The Rights of Jurors
When you sit on a jury, you have the Right and Duty to find the Verdict according to your judgment on whether the law is Just.
The British Justice System was once revered at home and respected abroad as embodying the finest and most democratic form of law enforcement ever devise by mankind. This historic worldwide example and reputation derived from One single phenomenon: it was the direct result of Constitutional Law, Magna Carta, The Great Charter of English Liberties, first passed in 1215. By Act of Union, Magna Carta is law throughout Britain, and has been ratified over thirty times, including by our current monarch, Queen Elizabeth II, and applies as much today as ever. This unique law institutes the Juror’s Right, and indeed Duty, in Trial by Jury, to acquit as innocent according to the Juror’s conscience, all citizens tried under laws which the Juror judges to be bad, oppressive or unfair.
That is to say, the Juror decides the Verdict not simply on whether the facts and evidence indicate the Defendant broke the law. In addition, the Juror has the Right and Duty to decide the Verdict by also making a judgment on whether the law under which the Defendant is being tried, is itself just. This is the special virtue of Magna Carta: it is emplaced to protect Citizens for all time, from tyrannical injustice by government.
A shining example was set for the world by the correct form of Trial by Jury which incorporates the Right of a Juror to judge on the justice of the law. Other nations, such as the United States of America, even when independent, adopted this form of Trial by Jury. In this context, lawyer John Adams, when Second President, pronounced about the Juror: “It is not only his Right but his Duty to find the verdict according to his own best understanding, judgment and conscience, though in direct opposition to the direction of the court” (Source: Yale Law Journal).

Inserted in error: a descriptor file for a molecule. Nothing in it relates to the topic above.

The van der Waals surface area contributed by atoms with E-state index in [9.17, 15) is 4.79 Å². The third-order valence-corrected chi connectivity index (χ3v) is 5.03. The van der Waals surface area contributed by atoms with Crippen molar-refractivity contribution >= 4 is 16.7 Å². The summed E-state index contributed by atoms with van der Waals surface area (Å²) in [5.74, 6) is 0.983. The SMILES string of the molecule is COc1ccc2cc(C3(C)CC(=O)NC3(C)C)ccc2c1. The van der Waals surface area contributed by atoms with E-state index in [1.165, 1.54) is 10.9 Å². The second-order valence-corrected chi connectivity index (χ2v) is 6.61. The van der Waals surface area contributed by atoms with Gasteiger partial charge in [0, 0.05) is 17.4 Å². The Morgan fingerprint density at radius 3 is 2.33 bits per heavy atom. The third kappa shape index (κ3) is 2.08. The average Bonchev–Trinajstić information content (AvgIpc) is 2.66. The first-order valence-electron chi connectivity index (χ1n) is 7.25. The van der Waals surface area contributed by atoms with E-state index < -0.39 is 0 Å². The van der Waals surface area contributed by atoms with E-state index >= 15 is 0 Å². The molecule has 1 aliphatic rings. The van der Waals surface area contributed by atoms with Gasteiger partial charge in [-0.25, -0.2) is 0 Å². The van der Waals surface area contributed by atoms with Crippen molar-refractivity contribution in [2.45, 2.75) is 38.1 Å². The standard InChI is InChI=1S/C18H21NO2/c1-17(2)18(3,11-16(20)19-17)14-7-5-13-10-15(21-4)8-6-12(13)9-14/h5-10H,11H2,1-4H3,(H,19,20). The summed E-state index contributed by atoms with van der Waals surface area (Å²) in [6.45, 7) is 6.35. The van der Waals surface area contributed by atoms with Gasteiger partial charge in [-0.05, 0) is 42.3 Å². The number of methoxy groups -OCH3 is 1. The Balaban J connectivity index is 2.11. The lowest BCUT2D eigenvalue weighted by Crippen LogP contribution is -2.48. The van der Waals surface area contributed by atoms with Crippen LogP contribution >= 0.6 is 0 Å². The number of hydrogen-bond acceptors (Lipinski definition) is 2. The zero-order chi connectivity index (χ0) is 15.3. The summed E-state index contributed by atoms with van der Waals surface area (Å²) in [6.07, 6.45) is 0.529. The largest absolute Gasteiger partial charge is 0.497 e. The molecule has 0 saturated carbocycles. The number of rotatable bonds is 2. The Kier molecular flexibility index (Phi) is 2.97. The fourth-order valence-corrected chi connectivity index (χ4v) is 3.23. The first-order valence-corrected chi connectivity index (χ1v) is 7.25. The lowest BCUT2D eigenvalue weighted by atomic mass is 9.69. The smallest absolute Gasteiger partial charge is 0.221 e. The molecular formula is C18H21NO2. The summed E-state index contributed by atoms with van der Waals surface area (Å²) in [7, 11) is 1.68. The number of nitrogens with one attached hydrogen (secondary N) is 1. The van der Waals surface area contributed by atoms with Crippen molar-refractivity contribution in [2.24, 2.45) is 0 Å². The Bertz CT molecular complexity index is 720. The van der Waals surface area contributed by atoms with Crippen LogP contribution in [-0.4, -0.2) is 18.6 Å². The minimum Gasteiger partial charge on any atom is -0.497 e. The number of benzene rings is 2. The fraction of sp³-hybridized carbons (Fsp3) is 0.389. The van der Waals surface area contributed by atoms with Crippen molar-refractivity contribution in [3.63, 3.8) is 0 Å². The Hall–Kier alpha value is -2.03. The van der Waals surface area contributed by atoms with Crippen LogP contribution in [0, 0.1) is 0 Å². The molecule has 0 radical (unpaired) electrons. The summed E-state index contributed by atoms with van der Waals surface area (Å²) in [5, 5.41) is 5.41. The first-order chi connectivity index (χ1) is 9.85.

The Principle involved is well explained as follows: “If a juror accepts as the law that which the judge states then that juror has accepted the exercise of absolute authority of a government employee and has surrendered a power and a right that was once the citizen’s safeguard of liberty”. Elliot’s Debates; 94, Bancroft, History of the Constitution, 267.
In this matter, also consider Thomas Jefferson, Fonder of the Democratic Party, and Third President of the United States: “I consider Trial by Jury as the only anchor yet imagined by man, by which a government can be held to the principles of its constitution”.
According to Samuel Chase, US Supreme Court Chief Justice, 1796, a signatory toe the Declaration of Independence: “The Jury has the Right to determine both the law and facts”. In this manner good men and women who stand up against tyranny are of one mind.
More recently, according to Chief Justice Oliver Wendell Holmes: “The Jury has the power to bring a verdict in the teeth of both law and fact”.
And Judge Harlan F.Stone, Chief Justice of the U.S. Supreme Court, 1941-1946: “The law itself is on trial quite as much as the case which is to be decided”.